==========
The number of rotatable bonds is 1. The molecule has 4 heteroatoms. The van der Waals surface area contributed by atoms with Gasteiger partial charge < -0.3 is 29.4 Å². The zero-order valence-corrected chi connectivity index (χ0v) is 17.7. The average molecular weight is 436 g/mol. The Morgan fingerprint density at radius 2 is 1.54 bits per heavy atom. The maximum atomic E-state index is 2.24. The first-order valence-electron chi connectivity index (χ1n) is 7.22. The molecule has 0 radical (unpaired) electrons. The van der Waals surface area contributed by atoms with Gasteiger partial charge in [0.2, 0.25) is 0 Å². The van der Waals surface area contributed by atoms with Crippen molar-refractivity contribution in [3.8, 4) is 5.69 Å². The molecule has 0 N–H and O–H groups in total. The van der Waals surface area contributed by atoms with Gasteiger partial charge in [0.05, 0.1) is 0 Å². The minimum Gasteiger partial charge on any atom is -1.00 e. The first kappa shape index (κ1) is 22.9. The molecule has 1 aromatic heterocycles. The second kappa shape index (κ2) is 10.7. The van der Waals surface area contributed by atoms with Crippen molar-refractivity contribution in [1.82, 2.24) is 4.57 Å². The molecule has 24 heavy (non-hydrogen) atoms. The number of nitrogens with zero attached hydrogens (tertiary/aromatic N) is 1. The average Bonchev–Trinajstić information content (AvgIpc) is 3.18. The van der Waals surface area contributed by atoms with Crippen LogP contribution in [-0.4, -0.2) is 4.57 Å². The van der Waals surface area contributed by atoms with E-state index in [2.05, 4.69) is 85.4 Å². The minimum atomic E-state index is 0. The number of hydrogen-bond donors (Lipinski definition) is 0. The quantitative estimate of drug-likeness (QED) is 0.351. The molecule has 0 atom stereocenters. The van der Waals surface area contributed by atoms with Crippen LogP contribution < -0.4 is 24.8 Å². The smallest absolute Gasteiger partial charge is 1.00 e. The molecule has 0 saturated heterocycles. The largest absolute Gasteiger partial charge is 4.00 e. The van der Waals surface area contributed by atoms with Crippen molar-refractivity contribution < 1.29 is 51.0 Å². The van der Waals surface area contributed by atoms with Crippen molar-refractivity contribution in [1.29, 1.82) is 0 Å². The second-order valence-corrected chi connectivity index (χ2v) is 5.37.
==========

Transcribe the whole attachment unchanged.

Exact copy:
The number of rotatable bonds is 1. The molecule has 4 heteroatoms. The van der Waals surface area contributed by atoms with Gasteiger partial charge < -0.3 is 29.4 Å². The zero-order valence-corrected chi connectivity index (χ0v) is 17.7. The average molecular weight is 436 g/mol. The Morgan fingerprint density at radius 2 is 1.54 bits per heavy atom. The maximum atomic E-state index is 2.24. The first-order valence-electron chi connectivity index (χ1n) is 7.22. The molecule has 0 radical (unpaired) electrons. The van der Waals surface area contributed by atoms with Gasteiger partial charge in [0.2, 0.25) is 0 Å². The van der Waals surface area contributed by atoms with Crippen molar-refractivity contribution in [3.8, 4) is 5.69 Å². The molecule has 0 N–H and O–H groups in total. The van der Waals surface area contributed by atoms with Gasteiger partial charge in [0.05, 0.1) is 0 Å². The minimum Gasteiger partial charge on any atom is -1.00 e. The first kappa shape index (κ1) is 22.9. The molecule has 1 aromatic heterocycles. The second kappa shape index (κ2) is 10.7. The van der Waals surface area contributed by atoms with Crippen molar-refractivity contribution in [1.82, 2.24) is 4.57 Å². The molecule has 24 heavy (non-hydrogen) atoms. The number of nitrogens with zero attached hydrogens (tertiary/aromatic N) is 1. The average Bonchev–Trinajstić information content (AvgIpc) is 3.18. The van der Waals surface area contributed by atoms with Crippen LogP contribution in [-0.4, -0.2) is 4.57 Å². The van der Waals surface area contributed by atoms with E-state index in [2.05, 4.69) is 85.4 Å². The minimum atomic E-state index is 0. The number of hydrogen-bond donors (Lipinski definition) is 0. The quantitative estimate of drug-likeness (QED) is 0.351. The molecule has 0 atom stereocenters. The van der Waals surface area contributed by atoms with Crippen LogP contribution < -0.4 is 24.8 Å². The smallest absolute Gasteiger partial charge is 1.00 e. The molecule has 0 saturated heterocycles. The largest absolute Gasteiger partial charge is 4.00 e. The van der Waals surface area contributed by atoms with Crippen molar-refractivity contribution < 1.29 is 51.0 Å². The van der Waals surface area contributed by atoms with Crippen molar-refractivity contribution in [1.29, 1.82) is 0 Å². The second-order valence-corrected chi connectivity index (χ2v) is 5.37.